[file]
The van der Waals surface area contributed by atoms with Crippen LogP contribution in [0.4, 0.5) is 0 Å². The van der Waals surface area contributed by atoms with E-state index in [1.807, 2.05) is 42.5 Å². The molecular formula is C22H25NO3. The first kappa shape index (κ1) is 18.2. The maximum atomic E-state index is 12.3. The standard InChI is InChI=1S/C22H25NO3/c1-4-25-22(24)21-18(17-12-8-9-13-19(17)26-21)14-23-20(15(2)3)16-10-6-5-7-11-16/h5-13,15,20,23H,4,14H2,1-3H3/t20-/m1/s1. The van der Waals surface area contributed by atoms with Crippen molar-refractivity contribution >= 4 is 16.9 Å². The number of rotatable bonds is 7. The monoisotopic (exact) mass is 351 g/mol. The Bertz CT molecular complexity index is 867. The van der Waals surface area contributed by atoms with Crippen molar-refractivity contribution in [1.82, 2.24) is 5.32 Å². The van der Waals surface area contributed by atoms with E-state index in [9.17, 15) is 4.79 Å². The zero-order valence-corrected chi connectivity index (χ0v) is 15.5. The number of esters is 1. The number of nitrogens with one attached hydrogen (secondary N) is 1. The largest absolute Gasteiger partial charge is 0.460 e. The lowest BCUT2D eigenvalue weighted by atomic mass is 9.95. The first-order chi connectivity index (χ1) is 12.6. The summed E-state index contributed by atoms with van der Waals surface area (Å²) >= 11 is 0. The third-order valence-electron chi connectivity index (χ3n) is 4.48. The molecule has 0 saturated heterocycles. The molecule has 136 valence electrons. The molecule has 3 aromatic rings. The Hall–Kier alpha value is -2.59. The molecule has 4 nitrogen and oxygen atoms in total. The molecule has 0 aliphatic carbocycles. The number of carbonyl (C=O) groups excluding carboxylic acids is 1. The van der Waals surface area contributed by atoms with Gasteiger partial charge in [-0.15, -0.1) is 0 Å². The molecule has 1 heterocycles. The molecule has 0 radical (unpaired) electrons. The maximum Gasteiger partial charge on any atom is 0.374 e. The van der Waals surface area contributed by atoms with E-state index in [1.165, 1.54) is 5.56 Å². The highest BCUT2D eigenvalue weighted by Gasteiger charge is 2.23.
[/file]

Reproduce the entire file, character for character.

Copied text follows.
The van der Waals surface area contributed by atoms with Crippen LogP contribution in [0.4, 0.5) is 0 Å². The van der Waals surface area contributed by atoms with E-state index in [1.807, 2.05) is 42.5 Å². The molecular formula is C22H25NO3. The first kappa shape index (κ1) is 18.2. The maximum atomic E-state index is 12.3. The standard InChI is InChI=1S/C22H25NO3/c1-4-25-22(24)21-18(17-12-8-9-13-19(17)26-21)14-23-20(15(2)3)16-10-6-5-7-11-16/h5-13,15,20,23H,4,14H2,1-3H3/t20-/m1/s1. The van der Waals surface area contributed by atoms with Crippen molar-refractivity contribution >= 4 is 16.9 Å². The number of rotatable bonds is 7. The monoisotopic (exact) mass is 351 g/mol. The Bertz CT molecular complexity index is 867. The van der Waals surface area contributed by atoms with Crippen molar-refractivity contribution in [1.82, 2.24) is 5.32 Å². The van der Waals surface area contributed by atoms with E-state index in [9.17, 15) is 4.79 Å². The zero-order valence-corrected chi connectivity index (χ0v) is 15.5. The number of esters is 1. The number of nitrogens with one attached hydrogen (secondary N) is 1. The largest absolute Gasteiger partial charge is 0.460 e. The lowest BCUT2D eigenvalue weighted by atomic mass is 9.95. The first-order chi connectivity index (χ1) is 12.6. The summed E-state index contributed by atoms with van der Waals surface area (Å²) >= 11 is 0. The third-order valence-electron chi connectivity index (χ3n) is 4.48. The molecule has 0 saturated heterocycles. The molecule has 136 valence electrons. The molecule has 3 aromatic rings. The Hall–Kier alpha value is -2.59. The molecule has 4 nitrogen and oxygen atoms in total. The molecule has 0 aliphatic carbocycles. The number of carbonyl (C=O) groups excluding carboxylic acids is 1. The van der Waals surface area contributed by atoms with Gasteiger partial charge in [-0.15, -0.1) is 0 Å². The molecule has 1 heterocycles. The molecule has 0 radical (unpaired) electrons. The maximum Gasteiger partial charge on any atom is 0.374 e. The van der Waals surface area contributed by atoms with E-state index in [1.165, 1.54) is 5.56 Å². The highest BCUT2D eigenvalue weighted by Gasteiger charge is 2.23.